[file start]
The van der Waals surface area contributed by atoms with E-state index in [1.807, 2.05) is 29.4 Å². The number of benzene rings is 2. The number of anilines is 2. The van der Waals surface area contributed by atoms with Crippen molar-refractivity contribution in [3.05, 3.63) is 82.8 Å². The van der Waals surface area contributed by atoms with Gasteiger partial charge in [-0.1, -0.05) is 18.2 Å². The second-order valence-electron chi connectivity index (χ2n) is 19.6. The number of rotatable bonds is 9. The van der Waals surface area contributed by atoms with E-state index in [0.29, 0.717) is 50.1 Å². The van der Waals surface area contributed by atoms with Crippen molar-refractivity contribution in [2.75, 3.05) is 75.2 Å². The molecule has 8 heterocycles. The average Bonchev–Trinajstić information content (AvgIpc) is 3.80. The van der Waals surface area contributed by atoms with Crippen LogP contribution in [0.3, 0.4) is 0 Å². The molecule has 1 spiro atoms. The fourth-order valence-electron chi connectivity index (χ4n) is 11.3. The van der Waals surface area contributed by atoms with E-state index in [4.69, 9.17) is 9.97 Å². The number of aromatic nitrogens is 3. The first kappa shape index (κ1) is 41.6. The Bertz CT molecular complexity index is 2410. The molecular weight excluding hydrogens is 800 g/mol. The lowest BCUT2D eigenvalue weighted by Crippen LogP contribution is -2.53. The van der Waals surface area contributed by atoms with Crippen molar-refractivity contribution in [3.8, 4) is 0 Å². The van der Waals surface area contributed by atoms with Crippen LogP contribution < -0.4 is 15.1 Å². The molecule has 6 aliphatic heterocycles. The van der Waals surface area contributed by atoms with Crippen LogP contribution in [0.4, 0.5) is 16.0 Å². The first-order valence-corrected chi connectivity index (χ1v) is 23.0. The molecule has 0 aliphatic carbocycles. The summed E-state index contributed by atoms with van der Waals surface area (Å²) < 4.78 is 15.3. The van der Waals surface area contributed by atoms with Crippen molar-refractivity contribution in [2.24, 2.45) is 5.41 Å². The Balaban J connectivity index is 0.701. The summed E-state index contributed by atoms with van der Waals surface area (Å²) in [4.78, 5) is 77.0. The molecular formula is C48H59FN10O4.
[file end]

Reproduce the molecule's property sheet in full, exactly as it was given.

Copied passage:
The van der Waals surface area contributed by atoms with E-state index in [1.807, 2.05) is 29.4 Å². The number of benzene rings is 2. The number of anilines is 2. The van der Waals surface area contributed by atoms with Crippen molar-refractivity contribution in [3.05, 3.63) is 82.8 Å². The van der Waals surface area contributed by atoms with Gasteiger partial charge in [-0.1, -0.05) is 18.2 Å². The second-order valence-electron chi connectivity index (χ2n) is 19.6. The number of rotatable bonds is 9. The van der Waals surface area contributed by atoms with E-state index in [0.29, 0.717) is 50.1 Å². The van der Waals surface area contributed by atoms with Crippen molar-refractivity contribution in [2.75, 3.05) is 75.2 Å². The molecule has 8 heterocycles. The average Bonchev–Trinajstić information content (AvgIpc) is 3.80. The van der Waals surface area contributed by atoms with Crippen LogP contribution in [0.3, 0.4) is 0 Å². The molecule has 1 spiro atoms. The fourth-order valence-electron chi connectivity index (χ4n) is 11.3. The van der Waals surface area contributed by atoms with E-state index in [4.69, 9.17) is 9.97 Å². The number of aromatic nitrogens is 3. The first kappa shape index (κ1) is 41.6. The Bertz CT molecular complexity index is 2410. The molecular weight excluding hydrogens is 800 g/mol. The lowest BCUT2D eigenvalue weighted by Crippen LogP contribution is -2.53. The van der Waals surface area contributed by atoms with Crippen molar-refractivity contribution in [3.8, 4) is 0 Å². The van der Waals surface area contributed by atoms with Crippen LogP contribution < -0.4 is 15.1 Å². The molecule has 6 aliphatic heterocycles. The van der Waals surface area contributed by atoms with Crippen LogP contribution in [0.4, 0.5) is 16.0 Å². The first-order valence-corrected chi connectivity index (χ1v) is 23.0. The molecule has 0 aliphatic carbocycles. The summed E-state index contributed by atoms with van der Waals surface area (Å²) < 4.78 is 15.3. The van der Waals surface area contributed by atoms with Crippen molar-refractivity contribution in [2.24, 2.45) is 5.41 Å². The Balaban J connectivity index is 0.701. The summed E-state index contributed by atoms with van der Waals surface area (Å²) in [4.78, 5) is 77.0. The molecular formula is C48H59FN10O4.